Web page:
Friday, August 23, 2013

"A Rose By Any Other Name...": Does the Bible lose it's value or credibility if we abandon the unsupportable tenet of 'inerrancy' and/or 'infallibility'?

It's clear that unless we believe that the Bible is the inspired word of God, we have no solid basis for trusting what it says. It then becomes just a collection of wild ramblings and tales of questionable veracity. But, the fact that it is inspired and divinely secured for the ages is indisputable (you can dispute it if you like, but if you do, do it with someone else because you clearly haven't researched it or even bothered to read the research of numbers of scholarly people). But most churches and para-church organizations also believe that the Bible is 'infallible', which I, frankly, find unsupportable practically, and even on the basis of what the Bible says about itself. (And don't quote me Psalm 19:7 - 'perfect' doesn't mean what you think.)

So here are the questions that cover this topic in a complete fashion:

1. How can we know that the Bible is the inspired word of God?

2. How do we know that the Bible as it now exists is faithful to the original?

3. Is there really any substance (or even necessity to adhere) to the belief that the Bible is 'infallible' (or 'inerrant' - see: http://en.wikipedia.org/wiki/Biblical_infallibility)?

For myself, I have no problem with the first 2 questions. I've heard wonderful lectures on the statistical improbability of the number of detailed prophecies that have been fulfilled and the history of Satan's futile attempts to rub out the Scriptures. The facts are imposing concerning the multitude of original manuscripts and their consistency and reliability when judged by the same criteria as other ancient works that the secular world holds as reliable and faithful to the original. However, I do find convincing arguments against the idea that the Bible is infallible or inerrant in the common sense of the words.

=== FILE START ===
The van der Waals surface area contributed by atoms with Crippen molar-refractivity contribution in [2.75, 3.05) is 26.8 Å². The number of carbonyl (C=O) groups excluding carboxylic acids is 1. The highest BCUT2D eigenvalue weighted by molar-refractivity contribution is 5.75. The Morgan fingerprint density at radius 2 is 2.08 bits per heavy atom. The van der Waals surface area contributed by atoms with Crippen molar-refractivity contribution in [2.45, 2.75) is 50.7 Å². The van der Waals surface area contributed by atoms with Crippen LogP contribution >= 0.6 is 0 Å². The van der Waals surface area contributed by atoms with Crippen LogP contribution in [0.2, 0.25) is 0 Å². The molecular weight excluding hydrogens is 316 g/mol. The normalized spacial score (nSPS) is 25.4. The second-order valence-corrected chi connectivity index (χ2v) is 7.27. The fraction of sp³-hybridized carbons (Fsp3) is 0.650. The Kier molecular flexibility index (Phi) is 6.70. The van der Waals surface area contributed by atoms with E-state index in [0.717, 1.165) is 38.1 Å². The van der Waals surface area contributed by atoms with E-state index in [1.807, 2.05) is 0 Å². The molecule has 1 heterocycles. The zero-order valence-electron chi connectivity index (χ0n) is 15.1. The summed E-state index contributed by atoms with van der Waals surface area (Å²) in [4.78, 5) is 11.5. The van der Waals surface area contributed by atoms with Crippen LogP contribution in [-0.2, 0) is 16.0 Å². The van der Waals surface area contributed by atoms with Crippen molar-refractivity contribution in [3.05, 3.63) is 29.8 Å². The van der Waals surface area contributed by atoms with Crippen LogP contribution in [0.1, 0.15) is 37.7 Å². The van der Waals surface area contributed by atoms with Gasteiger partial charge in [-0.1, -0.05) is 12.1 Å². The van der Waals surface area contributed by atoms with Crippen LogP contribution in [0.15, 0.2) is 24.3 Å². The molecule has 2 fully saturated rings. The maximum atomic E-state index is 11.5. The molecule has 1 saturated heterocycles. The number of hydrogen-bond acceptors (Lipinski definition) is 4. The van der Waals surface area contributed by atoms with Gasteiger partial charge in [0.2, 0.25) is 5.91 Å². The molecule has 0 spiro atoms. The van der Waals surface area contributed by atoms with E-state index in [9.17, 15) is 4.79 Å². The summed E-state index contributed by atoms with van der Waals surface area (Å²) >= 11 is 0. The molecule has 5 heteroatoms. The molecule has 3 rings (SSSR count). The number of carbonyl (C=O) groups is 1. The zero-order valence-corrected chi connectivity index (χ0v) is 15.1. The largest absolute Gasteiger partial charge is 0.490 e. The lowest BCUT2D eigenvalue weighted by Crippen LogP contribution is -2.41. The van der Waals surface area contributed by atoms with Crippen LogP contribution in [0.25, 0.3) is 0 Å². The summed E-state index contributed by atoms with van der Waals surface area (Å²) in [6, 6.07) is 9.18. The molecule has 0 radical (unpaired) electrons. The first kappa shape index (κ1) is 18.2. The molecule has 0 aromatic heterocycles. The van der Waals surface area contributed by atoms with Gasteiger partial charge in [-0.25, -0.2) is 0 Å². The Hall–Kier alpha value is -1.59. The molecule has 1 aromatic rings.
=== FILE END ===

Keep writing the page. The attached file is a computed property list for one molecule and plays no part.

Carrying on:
Let's start with by defining the words (thanks to Professor John M. Frame):

Inerrant: without errors
Infallible: there can be no errors
 

http://reformedperspectives.org/files/reformedperspectives/theology/TH.Frame.inerrancy.html#F4B

First of all, Paul says that 'all' scripture is inspired by God and 'profitable' for (this, that, and the other). He never says anything close to "Everything I had my scribe write down was written by the Holy Spirit taking over his will to choose every word and arrange it exactly where you now find it." He even says that some of it is his own opinion and not from the Lord. And then there's the issue of whether we can even be sure of which nuance of a Greek or Hebrew word is actually evoked in a particular context, which in many cases can radically impact the meaning of a passage. And since every one can't be a Greek and Hebrew scholar, we have to rely on 'fallible' men and women who undertook to translate from the original. And even the scholars are at a loss to find words in the target languages that effectively represent the meaning of the original. It's clear that unless God himself was the sole agent in producing the written words (in whatever linguistic form), the abundantly fallible and biased hand of sinful man has ruled out the possibility of infallibility from both the origin and the interpretation of what we now hold in our hands as God's word.

And don't even get me started on the canonization of the books of the Bible! Which version of the canon is the infallible one? Are we to believe that the Protestants, some of whose champions (Luther, Calvin, Zwingli) followed Augustine's heretical belief that torture and execution are acceptable forms of evangelization and church discipline (based on the parable where the king tells his servants to 'compel' the guests to come to the wedding feast) were 'inspired' in their canonization process but the Catholics weren't? And if an 'infallible' Bible is necessary for salvation, sanctification and rule of life, then how could someone who is illiterate or even mentally disabled find salvation through faith? It's not "All who read and memorize the infallible, inerrant words of scripture are the sons of God" - it's "All who are led by the Spirit are the sons of God." Paul makes a point in Romans of explaining clearly that the law (the Jewish Bible) isn't even necessary for knowing everything we need to know about about God and righteousness. Nature and our own consciences will get the basic job done quite nicely, so that there's no excuse for anyone.